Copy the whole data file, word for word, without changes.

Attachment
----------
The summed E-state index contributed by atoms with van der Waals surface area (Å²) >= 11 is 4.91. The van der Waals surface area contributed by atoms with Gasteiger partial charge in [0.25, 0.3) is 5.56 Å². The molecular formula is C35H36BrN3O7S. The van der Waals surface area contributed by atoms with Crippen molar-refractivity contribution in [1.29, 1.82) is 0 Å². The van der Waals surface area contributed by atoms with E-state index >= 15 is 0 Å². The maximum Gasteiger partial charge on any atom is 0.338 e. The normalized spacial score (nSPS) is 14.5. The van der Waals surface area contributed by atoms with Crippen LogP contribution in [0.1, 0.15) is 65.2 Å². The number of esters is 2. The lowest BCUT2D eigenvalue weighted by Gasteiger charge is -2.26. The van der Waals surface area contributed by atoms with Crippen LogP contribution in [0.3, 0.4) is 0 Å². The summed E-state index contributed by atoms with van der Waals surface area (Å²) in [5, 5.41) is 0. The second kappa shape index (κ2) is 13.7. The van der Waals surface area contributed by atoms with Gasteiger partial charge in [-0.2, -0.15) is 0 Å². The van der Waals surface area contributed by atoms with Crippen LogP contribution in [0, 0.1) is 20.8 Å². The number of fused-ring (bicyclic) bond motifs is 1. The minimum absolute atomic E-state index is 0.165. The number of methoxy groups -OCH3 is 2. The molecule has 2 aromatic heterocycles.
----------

The summed E-state index contributed by atoms with van der Waals surface area (Å²) >= 11 is 4.91. The van der Waals surface area contributed by atoms with Gasteiger partial charge in [0.25, 0.3) is 5.56 Å². The molecular formula is C35H36BrN3O7S. The van der Waals surface area contributed by atoms with Crippen molar-refractivity contribution in [1.29, 1.82) is 0 Å². The van der Waals surface area contributed by atoms with E-state index >= 15 is 0 Å². The maximum Gasteiger partial charge on any atom is 0.338 e. The normalized spacial score (nSPS) is 14.5. The van der Waals surface area contributed by atoms with Crippen LogP contribution in [0.1, 0.15) is 65.2 Å². The number of esters is 2. The lowest BCUT2D eigenvalue weighted by Gasteiger charge is -2.26. The van der Waals surface area contributed by atoms with Crippen LogP contribution in [0.3, 0.4) is 0 Å². The summed E-state index contributed by atoms with van der Waals surface area (Å²) in [5, 5.41) is 0. The second kappa shape index (κ2) is 13.7. The van der Waals surface area contributed by atoms with Gasteiger partial charge in [-0.2, -0.15) is 0 Å². The van der Waals surface area contributed by atoms with Crippen LogP contribution in [0, 0.1) is 20.8 Å². The number of fused-ring (bicyclic) bond motifs is 1. The minimum absolute atomic E-state index is 0.165. The number of methoxy groups -OCH3 is 2. The molecule has 2 aromatic heterocycles.